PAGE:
By Miguel De La Torre
A faded tiny scrap of papyrus caused an uproar when first unveiled in 2012. Why? Because this ancient fragment contains the phrases: “Jesus said to them, My wife…” and “she will be able to be my disciple.”
A debate ensued, inflamed by some church scholars over whether women should be clergy. Skepticism about the papyrus’ authenticity and charges of forgery were immediately made. Nevertheless, when tested by experts in electrical engineering, chemistry and biology at Columbia University, Harvard University and the Massachusetts Institute of Technology, it was proven this month that the ink and papyrus are indeed ancient, and thus not a modern forgery.
Even though the papyrus is authentic, it does not necessarily prove that Jesus had a wife or that women disciples existed.
Still, I wonder: what would be so wrong with Jesus having a wife and engaging in marital bliss? Most Christians would find it blasphemous to imagine Jesus participating in any sexual act. But why? Contrary to popular belief, nowhere in Scripture is the concept of asceticism — the denial of sexual pleasure for the purpose of religious devotion — advocated as a lifelong practice for believers.
To the Hebrew mindset, celibacy was unnatural. The Talmud states that anyone who is not married is deficient because they live for the self. In Judaism, embracing the other through marriage is an underlying component of being human.
Unfortunately, from the middle of the third century through the start of the fourth, an ascetic movement developed among Christians, in part as a response to how the biblical text was interpreted, as in St. Paul’s writings: “I chastise my body and subjugate it, lest when preaching to others I myself should be rejected” (1 Co 9:27).
The idea of Jesus engaging in sex is highly sacrilegious because of how Christians have historically defined sex. The dualistic relationship created between the flesh and the spirit led to the development of practices that encouraged the denial of bodily pleasure in exchange for the pursuit of the spiritual. The danger of sex was that humans, specifically men, would lose themselves to the bondage of the flesh. Sexual pleasure had to be restricted by religious authorities to avoid what they ascertained to be detrimental to both the physical and spiritual welfare of the believer. The church perceived sex outside of what was constructed as an acceptable space, as something profane, wicked, evil or sinful.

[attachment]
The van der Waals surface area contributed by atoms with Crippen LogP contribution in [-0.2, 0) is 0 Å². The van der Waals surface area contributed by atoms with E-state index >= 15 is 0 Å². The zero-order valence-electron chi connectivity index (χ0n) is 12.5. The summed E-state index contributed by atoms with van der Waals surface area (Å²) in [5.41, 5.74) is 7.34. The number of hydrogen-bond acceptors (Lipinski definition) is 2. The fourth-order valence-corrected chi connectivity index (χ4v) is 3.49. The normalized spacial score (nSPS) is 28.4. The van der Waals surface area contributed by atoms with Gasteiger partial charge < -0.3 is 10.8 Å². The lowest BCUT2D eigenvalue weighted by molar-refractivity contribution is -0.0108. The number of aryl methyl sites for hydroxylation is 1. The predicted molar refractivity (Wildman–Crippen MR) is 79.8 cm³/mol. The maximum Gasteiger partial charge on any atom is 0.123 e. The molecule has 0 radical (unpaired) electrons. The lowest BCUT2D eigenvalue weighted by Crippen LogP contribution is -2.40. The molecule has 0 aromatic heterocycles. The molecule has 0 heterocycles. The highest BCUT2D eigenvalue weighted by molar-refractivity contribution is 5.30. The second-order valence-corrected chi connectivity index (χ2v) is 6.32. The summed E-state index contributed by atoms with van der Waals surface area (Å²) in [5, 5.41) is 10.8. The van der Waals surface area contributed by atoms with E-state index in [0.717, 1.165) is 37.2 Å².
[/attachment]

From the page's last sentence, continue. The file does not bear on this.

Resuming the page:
Why? Because it celebrated and focused on the body, which, said the church, is dirty and temporal and thus distracted from the spiritual, which is eternal. Some early Christian sects (Gnostics, Marcionites and other Syriac traditions) had such an aversion to the material world that they made salvation contingent on the renunciation of sex. This revulsion of the human body developed over time, influenced the evolution of Christendom.
In part, the ascetic movement was the result of the Christianization of the Roman Empire (313) brought about by Constantine (274-337). Some Christians saw the faith becoming perverted with the trappings of the empire’s power and privilege. As a response, they fled to the desert to concentrate on achieving God’s perfection in this life. They renounced wealth, property, power, privilege, comfort, family and household responsibilities. And most of all, they renounced sex. Asceticism became the denial of bodily sexual pleasure and the repression of erotic desire, understood by the faithful to be a holy act of religious devotion required to enter God’s service. Or as St. Anthony (c. 250-356) said, “the fiber of the soul is then sound when the pleasures of the body are diminished.”
Pain, suffering, deprivation and self-mutilation were spiritualized, whereas love was desexualized so that desire for sex could be replaced with desire for God. Pleasure was found in self-denial so as to concentrate on things of the spirit rather than of the flesh. As a result, desire of sexual pleasure was demonized, an urge requiring suppression. Through pain, the opposite of sensual pleasure, the joy of salvation could be achieved. Suffering because of faith (as in the persecution of Christians) was replaced by suffering for faith (namely self-denial and self-repression). Pain and suffering no longer were derived from confronting injustices; rather, pain and suffering were romanticized for their own spiritual sake.
Such anti-body views are then read into the life of Jesus, dehumanizing him through Christian pious sensibilities. But if we claim that Jesus was sinless (Hebrews 4:14–15), and connect this to the claim that Jesus did not engage in sex, we might falsely conclude that sex is sin, which is why Jesus abstained.
One need only recall the controversy resulting from Martin Scorsese’s 1988 film The Last Temptation of Christ, in which during a dream sequence Jesus envisions himself marrying Mary Magdalene. The concept of Jesus engaging in sex so enraged some arch-conservative Christians that they set fire to a Paris theater during a showing of the movie, resulting in the injury and death of moviegoers. To the perpetrators, burning people alive was less repulsive then a movie dream sequence that explored Jesus’ sexuality.
The life and message of Jesus is what shapes my life. Whether Jesus was married and engaged in sex or not is truly unimportant to me. If Jesus’ sexuality is important to you, I must ask, why?